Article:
Dogs With Jobs

Is the Iditarod Sled Dog Race Safe for the Dogs?

iditarod

Every winter since 1973, men and dogs face what has become known as “The Last Great Race,” the Iditarod, pronouced “Hi-dit-a-rod” from an Athabaskan Indian word meaning “a distant place.”

Not only does the race live up to it’s name, as it is run on one of two desolate 1,000 plus mile trails between Anchorage and Nome, Alaska, the race crosses frozen rivers, barren tundra, treacherous paths and steep climbs while braving what is, at times, the meanest weather on earth. Temperatures during the day are considered mild at 0 degrees, averaging 20 below at night, sometimes dropping to -40 or -50 below. Plenty of rain, snow and freezing winds are expected this year. Weather can be harsh and bitterly cold, yet the dogs seem to love it. Stay informed of the weather along this year’s trail here.

Although several breeds of dogs run the race, the most common is the Alaskan Husky, a mixed-breed with Siberian Husky stock, born and bred for their stamina against cold and their love of running. Each sled is pulled by a highly trained team of 12 to 16 canine athletes, with 4 to 6 of the team being specialists – dogs who are particularly strong under certain conditions. Two lead dogs head up the pack while the “ballast” members of the team are the wheel dogs at the very rear of the pack.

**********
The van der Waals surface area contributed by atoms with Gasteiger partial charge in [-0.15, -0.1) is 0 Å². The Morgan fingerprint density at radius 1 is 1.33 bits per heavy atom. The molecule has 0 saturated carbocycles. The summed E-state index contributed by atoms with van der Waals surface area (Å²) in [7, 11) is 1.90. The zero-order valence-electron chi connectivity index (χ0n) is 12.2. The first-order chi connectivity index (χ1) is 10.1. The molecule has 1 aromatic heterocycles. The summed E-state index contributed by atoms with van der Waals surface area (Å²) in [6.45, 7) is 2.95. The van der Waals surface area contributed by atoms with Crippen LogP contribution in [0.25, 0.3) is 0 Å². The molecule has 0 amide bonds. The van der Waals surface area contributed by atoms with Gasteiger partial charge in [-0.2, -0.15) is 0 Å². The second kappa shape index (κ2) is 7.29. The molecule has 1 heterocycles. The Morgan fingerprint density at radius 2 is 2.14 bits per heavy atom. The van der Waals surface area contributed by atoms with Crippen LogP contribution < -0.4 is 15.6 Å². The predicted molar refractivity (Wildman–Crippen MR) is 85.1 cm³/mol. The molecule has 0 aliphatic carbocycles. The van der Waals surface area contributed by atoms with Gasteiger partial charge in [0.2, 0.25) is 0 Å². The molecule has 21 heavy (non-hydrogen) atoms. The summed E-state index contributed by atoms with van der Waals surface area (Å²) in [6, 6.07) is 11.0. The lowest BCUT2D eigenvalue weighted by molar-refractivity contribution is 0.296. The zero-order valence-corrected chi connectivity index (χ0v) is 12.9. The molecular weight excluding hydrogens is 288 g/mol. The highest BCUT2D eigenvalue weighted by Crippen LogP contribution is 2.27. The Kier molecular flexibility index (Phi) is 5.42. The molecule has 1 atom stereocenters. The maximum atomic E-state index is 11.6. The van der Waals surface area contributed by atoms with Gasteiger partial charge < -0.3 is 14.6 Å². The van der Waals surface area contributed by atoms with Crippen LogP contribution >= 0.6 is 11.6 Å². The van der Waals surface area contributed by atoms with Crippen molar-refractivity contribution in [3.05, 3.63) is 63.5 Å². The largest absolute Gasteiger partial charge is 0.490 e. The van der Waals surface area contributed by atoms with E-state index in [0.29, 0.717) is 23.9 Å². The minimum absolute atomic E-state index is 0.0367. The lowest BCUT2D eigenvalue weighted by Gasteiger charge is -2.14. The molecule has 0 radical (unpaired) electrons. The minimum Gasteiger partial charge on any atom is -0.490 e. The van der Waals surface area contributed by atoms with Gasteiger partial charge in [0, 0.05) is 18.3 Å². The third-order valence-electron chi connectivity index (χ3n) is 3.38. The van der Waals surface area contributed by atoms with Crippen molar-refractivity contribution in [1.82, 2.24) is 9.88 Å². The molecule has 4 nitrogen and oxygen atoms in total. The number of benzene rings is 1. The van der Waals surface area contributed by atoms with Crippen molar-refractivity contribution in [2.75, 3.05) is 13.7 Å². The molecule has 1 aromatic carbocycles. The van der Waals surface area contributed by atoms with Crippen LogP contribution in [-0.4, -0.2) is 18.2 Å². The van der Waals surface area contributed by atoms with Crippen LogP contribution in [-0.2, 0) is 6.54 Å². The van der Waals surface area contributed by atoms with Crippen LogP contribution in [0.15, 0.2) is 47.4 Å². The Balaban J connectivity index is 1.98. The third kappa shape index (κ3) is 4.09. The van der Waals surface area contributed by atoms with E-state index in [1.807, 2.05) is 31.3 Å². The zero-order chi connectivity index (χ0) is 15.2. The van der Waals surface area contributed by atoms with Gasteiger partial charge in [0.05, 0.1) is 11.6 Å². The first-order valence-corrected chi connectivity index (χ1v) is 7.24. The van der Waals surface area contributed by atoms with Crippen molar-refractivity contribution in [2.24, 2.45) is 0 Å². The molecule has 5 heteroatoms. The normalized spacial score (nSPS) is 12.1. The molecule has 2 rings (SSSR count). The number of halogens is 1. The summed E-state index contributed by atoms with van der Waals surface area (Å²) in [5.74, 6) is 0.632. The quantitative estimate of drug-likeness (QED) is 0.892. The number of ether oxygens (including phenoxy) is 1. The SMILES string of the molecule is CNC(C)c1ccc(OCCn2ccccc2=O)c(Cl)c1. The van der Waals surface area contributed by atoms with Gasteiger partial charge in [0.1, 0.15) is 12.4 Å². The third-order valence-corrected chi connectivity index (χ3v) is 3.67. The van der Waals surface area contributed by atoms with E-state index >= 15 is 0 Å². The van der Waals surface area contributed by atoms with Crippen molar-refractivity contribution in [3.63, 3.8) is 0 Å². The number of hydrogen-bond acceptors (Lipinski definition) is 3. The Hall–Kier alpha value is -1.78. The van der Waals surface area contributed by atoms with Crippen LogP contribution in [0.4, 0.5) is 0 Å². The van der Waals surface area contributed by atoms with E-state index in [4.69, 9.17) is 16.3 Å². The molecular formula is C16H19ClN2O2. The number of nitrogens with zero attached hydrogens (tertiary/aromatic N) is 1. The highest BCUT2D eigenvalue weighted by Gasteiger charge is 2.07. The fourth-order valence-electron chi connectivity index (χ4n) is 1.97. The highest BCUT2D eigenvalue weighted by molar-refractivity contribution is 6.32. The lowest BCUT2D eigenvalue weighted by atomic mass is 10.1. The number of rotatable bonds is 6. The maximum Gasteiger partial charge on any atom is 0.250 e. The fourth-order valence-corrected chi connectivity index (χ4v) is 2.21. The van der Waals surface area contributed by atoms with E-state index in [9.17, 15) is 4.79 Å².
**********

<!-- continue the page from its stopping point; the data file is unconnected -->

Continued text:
To develop a performance team requires a long-term commitment of both human and dog. Training begins at puppyhood and becomes the dog’s life. The Discovery Channel interviewed Chas. St. George, director of public relations for the Iditarod Trail Sled Dog Race, who describes the importance of socialization among the dogs and provides a great description of what it’s like to be a dog sled athlete, here.

Is the Iditarod race cruelty to dogs? Some would have you think so. The Sled Dog Action Coalition says:

In almost all of the Iditarod races, at least one dog death has occurred. The first race is reported to have resulted in the deaths of 15 to 19 dogs. In 1997, the Anchorage Daily News reported that “at least 107 (dogs) have died.” In the years since that report, 35 more dogs have died in the Iditarod, bringing the grand total of dogs who have died in the Iditarod to at least 142.

Although even a single death is grave and worthy of investigation, considering that over 1,000 dogs have entered each year, the percentage of canine athlete fatalities from the Iditarod is low in comparison to deaths of human athletes participating in auto racing and contact sports. Perhaps the fairness is more in questioning whether the dogs, unlike their humans counterparts, are given a choice to participate.

Dagny McKinley of Wild Hearts Dog Sledding the Rockies, writes:

… I received an email from Sled Dog Action asking me to please stop supporting the ‘cruel’ sport of the Iditarod. This is a topic that is very close to my heart as I worked for three years at a dog sled touring operation. The email says that the mushers are cruel and routinely beat their dogs, that dogs are not checked for health at checkpoints, etc.